at impact or your swing results will be unpredictable.

In golf there's more than one way to skin a cat, so concentrate on what works best for you.

Enjoy your golf,


Tom's Bonus Tip - Swingpath Drill

This is a great drill for developing an inside to outside swing path, as well as for
developing more dynamic core power. 

It can also help you cure a slice and develop a draw.

I teach my students to have a mental image of swinging from inside to
down the target line.  Attack from the inside then swing through at the target. 

This thought process actually produces either a slight inside to outside swing
path or an inside to at the target swing path, which both work with my way
of teaching.

Here's an easy drill I developed to help you get that feeling into your brain.

Simply get into golf posture holding a 4 lb exercise ball, and imagine that your
target is a golf hole with a flag in it ten yards away. Then execute a golf swing and
release the ball so that it flies just right of your target.   This motion will groove an
acceptable swingpath for your baseline swing if you like hitting a draw.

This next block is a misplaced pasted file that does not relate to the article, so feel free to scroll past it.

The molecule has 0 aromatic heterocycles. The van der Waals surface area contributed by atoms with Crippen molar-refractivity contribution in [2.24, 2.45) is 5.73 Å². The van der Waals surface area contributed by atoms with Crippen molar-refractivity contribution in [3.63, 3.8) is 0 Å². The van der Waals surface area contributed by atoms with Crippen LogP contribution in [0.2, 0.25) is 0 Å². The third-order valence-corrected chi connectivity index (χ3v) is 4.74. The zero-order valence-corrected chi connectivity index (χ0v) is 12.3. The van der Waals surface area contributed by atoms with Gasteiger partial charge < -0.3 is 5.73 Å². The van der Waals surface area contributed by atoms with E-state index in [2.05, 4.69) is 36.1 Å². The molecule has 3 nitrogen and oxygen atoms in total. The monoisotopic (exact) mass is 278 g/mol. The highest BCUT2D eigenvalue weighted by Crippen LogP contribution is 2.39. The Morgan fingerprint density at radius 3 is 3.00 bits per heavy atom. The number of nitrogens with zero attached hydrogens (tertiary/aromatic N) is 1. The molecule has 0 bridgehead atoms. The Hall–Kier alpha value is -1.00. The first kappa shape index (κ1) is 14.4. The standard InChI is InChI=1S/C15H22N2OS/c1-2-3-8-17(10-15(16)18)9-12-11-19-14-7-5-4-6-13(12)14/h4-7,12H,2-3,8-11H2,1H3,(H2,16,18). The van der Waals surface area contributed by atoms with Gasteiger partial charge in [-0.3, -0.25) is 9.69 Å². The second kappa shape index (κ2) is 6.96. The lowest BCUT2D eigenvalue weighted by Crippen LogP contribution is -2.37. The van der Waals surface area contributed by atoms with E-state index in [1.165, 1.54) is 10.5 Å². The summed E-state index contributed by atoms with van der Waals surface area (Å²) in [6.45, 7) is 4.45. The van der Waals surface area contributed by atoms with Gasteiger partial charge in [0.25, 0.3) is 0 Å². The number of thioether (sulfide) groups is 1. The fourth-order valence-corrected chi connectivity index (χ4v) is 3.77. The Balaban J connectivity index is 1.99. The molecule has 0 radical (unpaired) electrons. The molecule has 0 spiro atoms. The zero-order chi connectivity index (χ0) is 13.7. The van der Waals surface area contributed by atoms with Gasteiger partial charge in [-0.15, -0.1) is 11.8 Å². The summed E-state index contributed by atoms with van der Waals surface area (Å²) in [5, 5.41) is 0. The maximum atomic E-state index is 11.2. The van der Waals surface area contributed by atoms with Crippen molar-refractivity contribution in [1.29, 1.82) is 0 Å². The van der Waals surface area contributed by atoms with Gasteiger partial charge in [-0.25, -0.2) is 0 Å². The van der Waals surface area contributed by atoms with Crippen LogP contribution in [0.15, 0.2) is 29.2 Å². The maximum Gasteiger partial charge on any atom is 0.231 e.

You can do this drill alone by tossing the ball into the side of a building, or even
better - with like minded partner who will get the same benefit on the return throw.

You could substitute an impact bag for a medicine ball, use a volleyball, or even
a smaller ball of some sort, but a small weighted medicine type ball will also give your
core muscles some dynamic exercise.

About twenty reps per session will be sufficient, two or three times per week.

Try this and watch your ball curvature change, especially if you've been slicing the ball.

You may even lose a little waistline, which is not a bad thing for most of us :-)

Enjoy your golf,


Golf Lessons

I conduct lessons at The Plum Creek Driving Range & Practice Facility
there's a link with info here: http://www.tomtuckergolf.com/

Lessons are available for all ages and skill levels
, please contact
me - Tom Tucker - at (716) 474 3005 or at ttucker@rochester.rr.com
for more information.

Rates: http://www.tomtuckergolf.com/lessonrates.html

Testimonials: http://www.tomtuckergolf.com/testimonials.html


Batavia Country Club
- http://www.bataviacc.com The best greens in WNY, and
BCC is now offering great deals on 2013 memberships which include play for the
remainder of this year. Contact them for more information (585) 343-7600
Chestnut Hill CC - http://www.chestnuthillcc.com Low greens fees, great course!


All the best,

Tom Tucker
Teaching Pro, Plum Creek Driving Range & Practice Facility
WGTF "Top 100 Golf Teacher"
USGTF Class "A" Teaching Professional
Cell: (716) 474-3005
Email: ttucker@rochester.rr.com

Success Loves Preparation
~ Anonymous